Many video games are violent, but fighting games put martial arts front and center. With such a tight focus on hand-to-hand combat, fighting games are a lot more strategic than they might appear on the surface. When fans sink their teeth into a new game, they try to learn the moves and understand the systems at play, all in service of getting their opponents to slip up and let down their guard. Then it’s beat-down time.
Below, we take a look at the 10 most lauded fighting games of all time. As for our methodology, we surveyed all of the fighting games listed on Metacritic with exceptional praise all around, creating a composite score including both critic and user ratings (e.g. a game with a 95 critic score and 9.3 user score would receive a 94 composite score). This should gives us the clearest picture of how well the games were received overall between the time of release and now.
10. Street Fighter IV for PC
Composite Metacritic Score: 86.5
It was Street Fighter II that really kicked off the whole fighting game craze back in 1991. Once that game hit arcades, it spread like wildfire, with people lining up for a chance to pump quarters into the machine and compete against whoever happened to be standing next to them.
Street Fighter IV arrived on the scene in 2008, well after most arcades had shut down in the wake of ever more powerful and multiplayer-friendly home consoles being released. But thanks to the game’s online capabilities, you could still take turns battling against strangers, using the series’ easy-to-learn-but-hard-to-master fighting mechanics. There’s a reason Street Fighter is probably the most popular fighting game series around, and this fourth installment proves it once again.
9. Street Fighter Alpha 3 for PlayStation
Composite Metacritic Score: 88.5
A different kind of Street Fighter game rings in at No. 9 on the list. The Alpha games are distinct from the main Street Fighter series in a couple of ways. First, they use a more exaggerated, anime-inspired art style that still holds up today. Second, the gameplay revolves around combos and counter-attacks, including meters that, when filled, let you unleash massive, punishing strings of attacks.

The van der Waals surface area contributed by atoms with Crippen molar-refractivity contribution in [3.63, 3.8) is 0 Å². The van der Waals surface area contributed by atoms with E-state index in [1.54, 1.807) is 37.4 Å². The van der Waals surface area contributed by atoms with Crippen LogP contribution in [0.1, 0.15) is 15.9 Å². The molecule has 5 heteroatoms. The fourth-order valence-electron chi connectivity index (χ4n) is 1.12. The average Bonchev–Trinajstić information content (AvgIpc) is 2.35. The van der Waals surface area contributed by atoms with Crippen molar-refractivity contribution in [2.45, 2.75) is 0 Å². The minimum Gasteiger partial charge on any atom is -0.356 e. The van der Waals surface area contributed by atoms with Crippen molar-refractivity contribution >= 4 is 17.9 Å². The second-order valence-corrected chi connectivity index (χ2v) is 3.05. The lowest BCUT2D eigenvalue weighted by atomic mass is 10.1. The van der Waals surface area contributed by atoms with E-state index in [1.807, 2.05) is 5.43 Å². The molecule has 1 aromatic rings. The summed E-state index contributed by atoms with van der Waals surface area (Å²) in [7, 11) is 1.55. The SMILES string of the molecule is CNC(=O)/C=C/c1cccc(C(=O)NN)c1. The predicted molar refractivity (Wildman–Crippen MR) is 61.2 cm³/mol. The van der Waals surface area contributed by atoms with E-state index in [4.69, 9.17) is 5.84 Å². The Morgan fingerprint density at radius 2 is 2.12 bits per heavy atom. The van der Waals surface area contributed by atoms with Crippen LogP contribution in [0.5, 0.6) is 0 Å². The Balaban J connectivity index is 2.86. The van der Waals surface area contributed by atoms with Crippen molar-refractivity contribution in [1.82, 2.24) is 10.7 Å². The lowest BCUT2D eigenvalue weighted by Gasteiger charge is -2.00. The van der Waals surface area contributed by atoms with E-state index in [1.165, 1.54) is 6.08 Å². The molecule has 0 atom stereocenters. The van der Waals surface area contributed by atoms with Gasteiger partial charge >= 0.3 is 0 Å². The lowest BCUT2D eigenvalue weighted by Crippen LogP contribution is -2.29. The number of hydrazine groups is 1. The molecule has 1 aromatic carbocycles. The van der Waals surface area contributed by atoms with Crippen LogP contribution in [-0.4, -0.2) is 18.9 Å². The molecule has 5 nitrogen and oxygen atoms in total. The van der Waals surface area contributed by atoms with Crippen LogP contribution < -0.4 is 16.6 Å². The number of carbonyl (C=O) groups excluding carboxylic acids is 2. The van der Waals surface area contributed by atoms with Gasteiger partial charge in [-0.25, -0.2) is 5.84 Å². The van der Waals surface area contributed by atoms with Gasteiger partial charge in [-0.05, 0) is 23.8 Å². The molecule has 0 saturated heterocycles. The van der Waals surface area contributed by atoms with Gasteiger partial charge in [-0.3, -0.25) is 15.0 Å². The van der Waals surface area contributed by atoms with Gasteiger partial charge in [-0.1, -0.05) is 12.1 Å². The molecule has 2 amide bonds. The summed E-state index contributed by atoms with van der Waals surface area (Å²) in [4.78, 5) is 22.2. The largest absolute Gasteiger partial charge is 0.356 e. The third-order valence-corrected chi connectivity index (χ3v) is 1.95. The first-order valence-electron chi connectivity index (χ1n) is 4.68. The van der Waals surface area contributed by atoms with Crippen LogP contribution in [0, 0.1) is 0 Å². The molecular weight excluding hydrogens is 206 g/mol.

Super Street Fighter Alpha 3, which came out in 1998, adds nine new fighters to the mix, and three different fighting styles for each character. After its arcade debut, the game landed on a number of different consoles, from the Dreamcast to the PlayStation Portable, but it’s the edition for the PlayStation One that takes the cake.
8. Marvel vs. Capcom 2 for Dreamcast
Composite Metacritic Score: 90.5
Have you ever wondered who would win in a fight between Spider-Man and Mega Man? If you have, then you’re in luck, because a whole game is based around questions like that. Marvel vs. Capcom 2 lets you duke it out between a whole host of video game characters and superheroes like Mega Man, Ryu, Captain America, and Wolverine. And guess what? It’s just as fun as it sounds.
Fighting games that feature crossovers between two universes of characters are nothing new, but Marvel vs. Capcom 2 is the best of the bunch. Not only does it have an incredible roster, but it also gives each character a set of easy-to-learn moves, making it a lot more accessible than many games on this list. It’s a cool idea that’s wonderfully executed. What more could you want?
7. Super Smash Bros. Brawl for Wii
Composite Metacritic Score: 91
The Super Smash Bros. series started in 1999 on the Nintendo 64. The basic premise is that it puts a bunch of Nintendo characters on the screen and lets them beat the stuffing out of each other in a delightfully frivolous and lighthearted way. Brawl is the 2008 Wii installment of the franchise, and it does a great job of carrying the series’ torch for that generation of Nintendo hardware.
Brawl introduced several new features to the series. One is online play, which meant you didn’t have to wait until all of your friends were able to come over to clash against them. It also brought in a stage builder that let you piece together a level in whatever layout you wanted. It even branched out beyond Nintendo franchises to include Solid Snake and Sonic the Hedgehog in its lineup of fighters.
6. Super Smash Bros. for Wii U
Composite Metacritic Score: 91
Interestingly, the newest game on the list was also the best until a few more reviews came in and knocked it down a few pegs. Not that it’s unexpected for a series as lauded as Super Smash Bros. A number of factors go into making this game the instant masterpiece it is. First is its incredible lineup of iconic characters from Nintendo franchises and beyond. Second, the company has much experience crafting this series of fighting games, with over about 15 years of history doing so.